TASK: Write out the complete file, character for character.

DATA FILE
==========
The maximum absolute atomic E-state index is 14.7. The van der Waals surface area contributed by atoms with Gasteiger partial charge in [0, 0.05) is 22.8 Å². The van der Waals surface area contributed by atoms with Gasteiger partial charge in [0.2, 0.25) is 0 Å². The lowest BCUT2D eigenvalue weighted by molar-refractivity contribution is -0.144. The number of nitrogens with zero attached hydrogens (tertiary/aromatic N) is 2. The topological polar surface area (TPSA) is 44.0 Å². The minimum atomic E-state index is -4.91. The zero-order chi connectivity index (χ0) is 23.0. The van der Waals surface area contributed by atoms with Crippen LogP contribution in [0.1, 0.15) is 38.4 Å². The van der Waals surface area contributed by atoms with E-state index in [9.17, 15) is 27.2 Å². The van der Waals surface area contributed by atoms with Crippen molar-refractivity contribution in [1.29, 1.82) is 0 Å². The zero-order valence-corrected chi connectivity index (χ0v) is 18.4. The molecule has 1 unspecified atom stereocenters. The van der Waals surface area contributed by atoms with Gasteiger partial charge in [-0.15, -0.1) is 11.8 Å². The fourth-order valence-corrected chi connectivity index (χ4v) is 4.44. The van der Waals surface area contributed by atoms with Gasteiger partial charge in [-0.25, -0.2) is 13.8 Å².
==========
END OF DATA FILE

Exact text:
The maximum absolute atomic E-state index is 14.7. The van der Waals surface area contributed by atoms with Gasteiger partial charge in [0, 0.05) is 22.8 Å². The van der Waals surface area contributed by atoms with Gasteiger partial charge in [0.2, 0.25) is 0 Å². The lowest BCUT2D eigenvalue weighted by molar-refractivity contribution is -0.144. The number of nitrogens with zero attached hydrogens (tertiary/aromatic N) is 2. The topological polar surface area (TPSA) is 44.0 Å². The minimum atomic E-state index is -4.91. The zero-order chi connectivity index (χ0) is 23.0. The van der Waals surface area contributed by atoms with Crippen LogP contribution in [0.1, 0.15) is 38.4 Å². The van der Waals surface area contributed by atoms with E-state index in [9.17, 15) is 27.2 Å². The van der Waals surface area contributed by atoms with Crippen molar-refractivity contribution in [1.29, 1.82) is 0 Å². The zero-order valence-corrected chi connectivity index (χ0v) is 18.4. The molecule has 1 unspecified atom stereocenters. The van der Waals surface area contributed by atoms with Gasteiger partial charge in [-0.15, -0.1) is 11.8 Å². The fourth-order valence-corrected chi connectivity index (χ4v) is 4.44. The van der Waals surface area contributed by atoms with Gasteiger partial charge in [-0.25, -0.2) is 13.8 Å².